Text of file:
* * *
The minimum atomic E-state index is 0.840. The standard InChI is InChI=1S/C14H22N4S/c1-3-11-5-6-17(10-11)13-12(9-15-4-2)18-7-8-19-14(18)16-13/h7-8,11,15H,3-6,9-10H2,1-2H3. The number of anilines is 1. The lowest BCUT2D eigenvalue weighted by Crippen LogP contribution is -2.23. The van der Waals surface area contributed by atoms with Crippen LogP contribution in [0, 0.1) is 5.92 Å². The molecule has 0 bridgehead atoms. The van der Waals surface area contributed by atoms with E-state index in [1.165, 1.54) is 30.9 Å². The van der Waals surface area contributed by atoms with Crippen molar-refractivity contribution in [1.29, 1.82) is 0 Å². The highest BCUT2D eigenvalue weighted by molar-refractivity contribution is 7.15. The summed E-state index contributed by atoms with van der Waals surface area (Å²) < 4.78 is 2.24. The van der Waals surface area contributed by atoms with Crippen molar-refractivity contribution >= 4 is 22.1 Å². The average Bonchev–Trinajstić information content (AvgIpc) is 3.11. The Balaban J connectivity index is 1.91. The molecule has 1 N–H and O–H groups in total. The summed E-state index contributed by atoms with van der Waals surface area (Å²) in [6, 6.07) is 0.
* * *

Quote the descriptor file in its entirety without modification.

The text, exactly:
The minimum atomic E-state index is 0.840. The standard InChI is InChI=1S/C14H22N4S/c1-3-11-5-6-17(10-11)13-12(9-15-4-2)18-7-8-19-14(18)16-13/h7-8,11,15H,3-6,9-10H2,1-2H3. The number of anilines is 1. The lowest BCUT2D eigenvalue weighted by Crippen LogP contribution is -2.23. The van der Waals surface area contributed by atoms with Crippen LogP contribution in [0, 0.1) is 5.92 Å². The molecule has 0 bridgehead atoms. The van der Waals surface area contributed by atoms with E-state index in [1.165, 1.54) is 30.9 Å². The van der Waals surface area contributed by atoms with Crippen molar-refractivity contribution in [1.29, 1.82) is 0 Å². The highest BCUT2D eigenvalue weighted by molar-refractivity contribution is 7.15. The summed E-state index contributed by atoms with van der Waals surface area (Å²) < 4.78 is 2.24. The van der Waals surface area contributed by atoms with Crippen molar-refractivity contribution >= 4 is 22.1 Å². The average Bonchev–Trinajstić information content (AvgIpc) is 3.11. The Balaban J connectivity index is 1.91. The molecule has 1 N–H and O–H groups in total. The summed E-state index contributed by atoms with van der Waals surface area (Å²) in [6, 6.07) is 0.